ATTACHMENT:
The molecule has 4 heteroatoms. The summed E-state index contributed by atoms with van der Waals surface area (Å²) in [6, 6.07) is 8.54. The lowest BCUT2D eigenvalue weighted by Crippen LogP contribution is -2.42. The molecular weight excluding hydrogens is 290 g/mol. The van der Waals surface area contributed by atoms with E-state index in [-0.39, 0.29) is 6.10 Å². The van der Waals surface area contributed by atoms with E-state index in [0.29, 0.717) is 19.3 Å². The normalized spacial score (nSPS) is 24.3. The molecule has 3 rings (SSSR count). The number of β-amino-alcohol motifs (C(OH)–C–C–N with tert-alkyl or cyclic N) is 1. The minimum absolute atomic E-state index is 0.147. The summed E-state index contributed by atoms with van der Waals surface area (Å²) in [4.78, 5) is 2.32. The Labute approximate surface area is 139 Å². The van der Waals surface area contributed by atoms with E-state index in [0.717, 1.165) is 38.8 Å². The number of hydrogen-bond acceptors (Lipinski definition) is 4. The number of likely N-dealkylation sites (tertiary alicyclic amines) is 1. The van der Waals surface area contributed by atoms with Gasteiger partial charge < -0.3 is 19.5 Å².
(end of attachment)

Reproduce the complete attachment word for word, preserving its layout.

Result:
The molecule has 4 heteroatoms. The summed E-state index contributed by atoms with van der Waals surface area (Å²) in [6, 6.07) is 8.54. The lowest BCUT2D eigenvalue weighted by Crippen LogP contribution is -2.42. The molecular weight excluding hydrogens is 290 g/mol. The van der Waals surface area contributed by atoms with E-state index in [-0.39, 0.29) is 6.10 Å². The van der Waals surface area contributed by atoms with E-state index in [0.29, 0.717) is 19.3 Å². The normalized spacial score (nSPS) is 24.3. The molecule has 3 rings (SSSR count). The number of β-amino-alcohol motifs (C(OH)–C–C–N with tert-alkyl or cyclic N) is 1. The minimum absolute atomic E-state index is 0.147. The summed E-state index contributed by atoms with van der Waals surface area (Å²) in [4.78, 5) is 2.32. The Labute approximate surface area is 139 Å². The van der Waals surface area contributed by atoms with E-state index in [0.717, 1.165) is 38.8 Å². The number of hydrogen-bond acceptors (Lipinski definition) is 4. The number of likely N-dealkylation sites (tertiary alicyclic amines) is 1. The van der Waals surface area contributed by atoms with Gasteiger partial charge < -0.3 is 19.5 Å².